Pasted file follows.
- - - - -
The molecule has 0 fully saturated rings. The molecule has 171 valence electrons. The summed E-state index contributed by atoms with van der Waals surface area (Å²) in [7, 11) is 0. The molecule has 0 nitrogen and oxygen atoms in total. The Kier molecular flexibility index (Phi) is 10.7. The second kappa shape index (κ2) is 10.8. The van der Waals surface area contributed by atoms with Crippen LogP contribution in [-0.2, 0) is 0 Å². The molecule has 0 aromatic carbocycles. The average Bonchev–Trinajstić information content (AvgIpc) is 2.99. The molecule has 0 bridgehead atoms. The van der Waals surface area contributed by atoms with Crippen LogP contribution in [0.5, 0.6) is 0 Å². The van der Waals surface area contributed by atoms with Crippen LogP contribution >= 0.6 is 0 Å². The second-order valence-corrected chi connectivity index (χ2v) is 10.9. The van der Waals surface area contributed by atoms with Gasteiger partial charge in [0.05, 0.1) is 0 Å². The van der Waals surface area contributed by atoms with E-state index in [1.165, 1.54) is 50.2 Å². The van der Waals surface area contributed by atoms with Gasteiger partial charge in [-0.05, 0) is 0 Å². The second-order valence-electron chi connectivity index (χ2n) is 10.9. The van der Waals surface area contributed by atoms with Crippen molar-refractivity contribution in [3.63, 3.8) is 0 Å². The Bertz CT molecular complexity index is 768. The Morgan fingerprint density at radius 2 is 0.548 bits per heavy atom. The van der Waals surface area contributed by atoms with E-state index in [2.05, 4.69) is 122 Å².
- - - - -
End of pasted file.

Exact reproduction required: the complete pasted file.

The molecule has 0 fully saturated rings. The molecule has 171 valence electrons. The summed E-state index contributed by atoms with van der Waals surface area (Å²) in [7, 11) is 0. The molecule has 0 nitrogen and oxygen atoms in total. The Kier molecular flexibility index (Phi) is 10.7. The second kappa shape index (κ2) is 10.8. The van der Waals surface area contributed by atoms with Crippen LogP contribution in [-0.2, 0) is 0 Å². The molecule has 0 aromatic carbocycles. The average Bonchev–Trinajstić information content (AvgIpc) is 2.99. The molecule has 0 bridgehead atoms. The van der Waals surface area contributed by atoms with Crippen LogP contribution in [0.5, 0.6) is 0 Å². The van der Waals surface area contributed by atoms with Crippen LogP contribution >= 0.6 is 0 Å². The second-order valence-corrected chi connectivity index (χ2v) is 10.9. The van der Waals surface area contributed by atoms with Gasteiger partial charge in [0.05, 0.1) is 0 Å². The van der Waals surface area contributed by atoms with E-state index in [1.165, 1.54) is 50.2 Å². The van der Waals surface area contributed by atoms with Gasteiger partial charge in [-0.05, 0) is 0 Å². The second-order valence-electron chi connectivity index (χ2n) is 10.9. The van der Waals surface area contributed by atoms with Crippen molar-refractivity contribution in [3.63, 3.8) is 0 Å². The Bertz CT molecular complexity index is 768. The Morgan fingerprint density at radius 2 is 0.548 bits per heavy atom. The van der Waals surface area contributed by atoms with E-state index in [2.05, 4.69) is 122 Å².